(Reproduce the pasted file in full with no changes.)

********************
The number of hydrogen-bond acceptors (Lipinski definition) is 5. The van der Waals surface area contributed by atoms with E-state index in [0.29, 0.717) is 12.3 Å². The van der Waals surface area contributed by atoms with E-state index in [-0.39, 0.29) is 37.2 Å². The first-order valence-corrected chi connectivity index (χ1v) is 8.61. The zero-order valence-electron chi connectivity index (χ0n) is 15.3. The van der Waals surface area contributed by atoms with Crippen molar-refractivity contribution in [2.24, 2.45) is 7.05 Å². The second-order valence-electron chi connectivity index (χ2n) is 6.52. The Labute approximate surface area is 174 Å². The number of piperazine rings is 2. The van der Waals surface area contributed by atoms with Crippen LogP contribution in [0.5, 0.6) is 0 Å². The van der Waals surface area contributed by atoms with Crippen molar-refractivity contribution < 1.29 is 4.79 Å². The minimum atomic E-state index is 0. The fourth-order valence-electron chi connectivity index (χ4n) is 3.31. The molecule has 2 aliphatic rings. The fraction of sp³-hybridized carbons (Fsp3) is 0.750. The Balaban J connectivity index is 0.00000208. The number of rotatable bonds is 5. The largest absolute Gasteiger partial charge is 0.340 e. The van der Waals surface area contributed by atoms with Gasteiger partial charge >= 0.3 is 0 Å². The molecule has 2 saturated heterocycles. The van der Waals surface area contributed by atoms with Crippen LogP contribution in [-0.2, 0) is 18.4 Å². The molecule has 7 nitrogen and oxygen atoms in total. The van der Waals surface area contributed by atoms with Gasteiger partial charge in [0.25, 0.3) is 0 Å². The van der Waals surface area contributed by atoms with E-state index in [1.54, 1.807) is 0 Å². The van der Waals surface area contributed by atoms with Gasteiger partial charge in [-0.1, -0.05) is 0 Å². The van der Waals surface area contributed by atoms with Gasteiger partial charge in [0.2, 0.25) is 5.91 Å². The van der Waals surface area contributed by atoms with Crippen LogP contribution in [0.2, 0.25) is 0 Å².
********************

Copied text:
The number of hydrogen-bond acceptors (Lipinski definition) is 5. The van der Waals surface area contributed by atoms with E-state index in [0.29, 0.717) is 12.3 Å². The van der Waals surface area contributed by atoms with E-state index in [-0.39, 0.29) is 37.2 Å². The first-order valence-corrected chi connectivity index (χ1v) is 8.61. The zero-order valence-electron chi connectivity index (χ0n) is 15.3. The van der Waals surface area contributed by atoms with Crippen molar-refractivity contribution in [2.24, 2.45) is 7.05 Å². The second-order valence-electron chi connectivity index (χ2n) is 6.52. The Labute approximate surface area is 174 Å². The number of piperazine rings is 2. The van der Waals surface area contributed by atoms with Crippen LogP contribution in [0.5, 0.6) is 0 Å². The van der Waals surface area contributed by atoms with Crippen molar-refractivity contribution < 1.29 is 4.79 Å². The minimum atomic E-state index is 0. The fourth-order valence-electron chi connectivity index (χ4n) is 3.31. The molecule has 2 aliphatic rings. The fraction of sp³-hybridized carbons (Fsp3) is 0.750. The Balaban J connectivity index is 0.00000208. The number of rotatable bonds is 5. The largest absolute Gasteiger partial charge is 0.340 e. The van der Waals surface area contributed by atoms with Gasteiger partial charge >= 0.3 is 0 Å². The molecule has 2 saturated heterocycles. The van der Waals surface area contributed by atoms with Crippen LogP contribution in [-0.2, 0) is 18.4 Å². The molecule has 7 nitrogen and oxygen atoms in total. The van der Waals surface area contributed by atoms with Gasteiger partial charge in [0.25, 0.3) is 0 Å². The van der Waals surface area contributed by atoms with E-state index in [1.54, 1.807) is 0 Å². The van der Waals surface area contributed by atoms with Gasteiger partial charge in [-0.1, -0.05) is 0 Å². The van der Waals surface area contributed by atoms with Gasteiger partial charge in [0.2, 0.25) is 5.91 Å². The van der Waals surface area contributed by atoms with Crippen LogP contribution in [0.2, 0.25) is 0 Å².